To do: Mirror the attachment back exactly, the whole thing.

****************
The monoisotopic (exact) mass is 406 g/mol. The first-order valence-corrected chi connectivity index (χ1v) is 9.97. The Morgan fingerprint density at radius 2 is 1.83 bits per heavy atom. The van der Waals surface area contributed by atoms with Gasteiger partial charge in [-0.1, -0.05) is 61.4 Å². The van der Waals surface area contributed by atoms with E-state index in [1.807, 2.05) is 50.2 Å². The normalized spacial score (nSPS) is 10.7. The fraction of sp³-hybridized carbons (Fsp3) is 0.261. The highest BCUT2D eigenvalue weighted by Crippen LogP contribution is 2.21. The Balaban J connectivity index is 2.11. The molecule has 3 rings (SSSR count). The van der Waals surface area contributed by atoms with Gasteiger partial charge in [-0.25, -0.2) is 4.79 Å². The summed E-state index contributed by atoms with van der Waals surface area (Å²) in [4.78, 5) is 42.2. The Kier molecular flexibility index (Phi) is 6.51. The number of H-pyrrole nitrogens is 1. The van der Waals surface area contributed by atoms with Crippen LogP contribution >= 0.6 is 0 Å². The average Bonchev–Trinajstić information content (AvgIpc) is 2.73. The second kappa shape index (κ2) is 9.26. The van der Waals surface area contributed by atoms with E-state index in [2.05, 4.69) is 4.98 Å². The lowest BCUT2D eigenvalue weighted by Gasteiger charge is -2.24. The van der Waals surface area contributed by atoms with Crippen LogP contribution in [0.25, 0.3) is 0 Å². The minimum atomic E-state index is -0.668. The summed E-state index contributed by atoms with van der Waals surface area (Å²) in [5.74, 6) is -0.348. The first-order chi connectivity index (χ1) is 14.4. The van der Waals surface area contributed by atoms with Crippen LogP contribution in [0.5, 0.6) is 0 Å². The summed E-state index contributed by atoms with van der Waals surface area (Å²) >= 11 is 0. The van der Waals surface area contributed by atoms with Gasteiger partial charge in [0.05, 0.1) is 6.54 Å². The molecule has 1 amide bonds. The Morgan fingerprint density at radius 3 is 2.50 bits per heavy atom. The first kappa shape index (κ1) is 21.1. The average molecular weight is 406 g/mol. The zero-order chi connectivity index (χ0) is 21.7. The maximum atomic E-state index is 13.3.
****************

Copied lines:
The monoisotopic (exact) mass is 406 g/mol. The first-order valence-corrected chi connectivity index (χ1v) is 9.97. The Morgan fingerprint density at radius 2 is 1.83 bits per heavy atom. The van der Waals surface area contributed by atoms with Gasteiger partial charge in [-0.1, -0.05) is 61.4 Å². The van der Waals surface area contributed by atoms with E-state index in [1.807, 2.05) is 50.2 Å². The normalized spacial score (nSPS) is 10.7. The fraction of sp³-hybridized carbons (Fsp3) is 0.261. The highest BCUT2D eigenvalue weighted by Crippen LogP contribution is 2.21. The Balaban J connectivity index is 2.11. The molecule has 3 rings (SSSR count). The van der Waals surface area contributed by atoms with Gasteiger partial charge in [-0.25, -0.2) is 4.79 Å². The summed E-state index contributed by atoms with van der Waals surface area (Å²) in [4.78, 5) is 42.2. The Kier molecular flexibility index (Phi) is 6.51. The number of H-pyrrole nitrogens is 1. The van der Waals surface area contributed by atoms with Crippen LogP contribution >= 0.6 is 0 Å². The average Bonchev–Trinajstić information content (AvgIpc) is 2.73. The second kappa shape index (κ2) is 9.26. The van der Waals surface area contributed by atoms with E-state index in [2.05, 4.69) is 4.98 Å². The lowest BCUT2D eigenvalue weighted by Gasteiger charge is -2.24. The van der Waals surface area contributed by atoms with Crippen LogP contribution in [0.25, 0.3) is 0 Å². The minimum atomic E-state index is -0.668. The summed E-state index contributed by atoms with van der Waals surface area (Å²) in [5.74, 6) is -0.348. The first-order chi connectivity index (χ1) is 14.4. The van der Waals surface area contributed by atoms with Crippen LogP contribution in [0.5, 0.6) is 0 Å². The summed E-state index contributed by atoms with van der Waals surface area (Å²) >= 11 is 0. The van der Waals surface area contributed by atoms with Gasteiger partial charge in [0.05, 0.1) is 6.54 Å². The molecule has 1 amide bonds. The Morgan fingerprint density at radius 3 is 2.50 bits per heavy atom. The first kappa shape index (κ1) is 21.1. The average molecular weight is 406 g/mol. The zero-order chi connectivity index (χ0) is 21.7. The maximum atomic E-state index is 13.3.